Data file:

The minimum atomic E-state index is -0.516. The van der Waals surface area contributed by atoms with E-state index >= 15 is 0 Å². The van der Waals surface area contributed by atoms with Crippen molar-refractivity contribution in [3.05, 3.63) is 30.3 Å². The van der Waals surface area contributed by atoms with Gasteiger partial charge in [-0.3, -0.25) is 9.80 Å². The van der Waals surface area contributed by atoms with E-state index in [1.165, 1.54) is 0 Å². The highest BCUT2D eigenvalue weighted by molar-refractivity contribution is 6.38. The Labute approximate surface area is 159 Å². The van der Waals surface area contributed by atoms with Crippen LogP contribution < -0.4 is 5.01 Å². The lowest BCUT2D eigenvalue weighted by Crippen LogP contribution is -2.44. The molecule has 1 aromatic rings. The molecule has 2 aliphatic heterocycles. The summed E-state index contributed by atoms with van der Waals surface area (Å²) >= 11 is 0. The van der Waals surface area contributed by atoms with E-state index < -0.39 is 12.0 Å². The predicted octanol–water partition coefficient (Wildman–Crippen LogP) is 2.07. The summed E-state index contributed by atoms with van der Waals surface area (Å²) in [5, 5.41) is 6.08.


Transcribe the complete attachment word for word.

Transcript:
The minimum atomic E-state index is -0.516. The van der Waals surface area contributed by atoms with E-state index >= 15 is 0 Å². The van der Waals surface area contributed by atoms with Crippen molar-refractivity contribution in [3.05, 3.63) is 30.3 Å². The van der Waals surface area contributed by atoms with Gasteiger partial charge in [-0.3, -0.25) is 9.80 Å². The van der Waals surface area contributed by atoms with E-state index in [1.165, 1.54) is 0 Å². The highest BCUT2D eigenvalue weighted by molar-refractivity contribution is 6.38. The Labute approximate surface area is 159 Å². The van der Waals surface area contributed by atoms with Crippen LogP contribution < -0.4 is 5.01 Å². The lowest BCUT2D eigenvalue weighted by Crippen LogP contribution is -2.44. The molecule has 1 aromatic rings. The molecule has 2 aliphatic heterocycles. The summed E-state index contributed by atoms with van der Waals surface area (Å²) >= 11 is 0. The van der Waals surface area contributed by atoms with E-state index < -0.39 is 12.0 Å². The predicted octanol–water partition coefficient (Wildman–Crippen LogP) is 2.07. The summed E-state index contributed by atoms with van der Waals surface area (Å²) in [5, 5.41) is 6.08.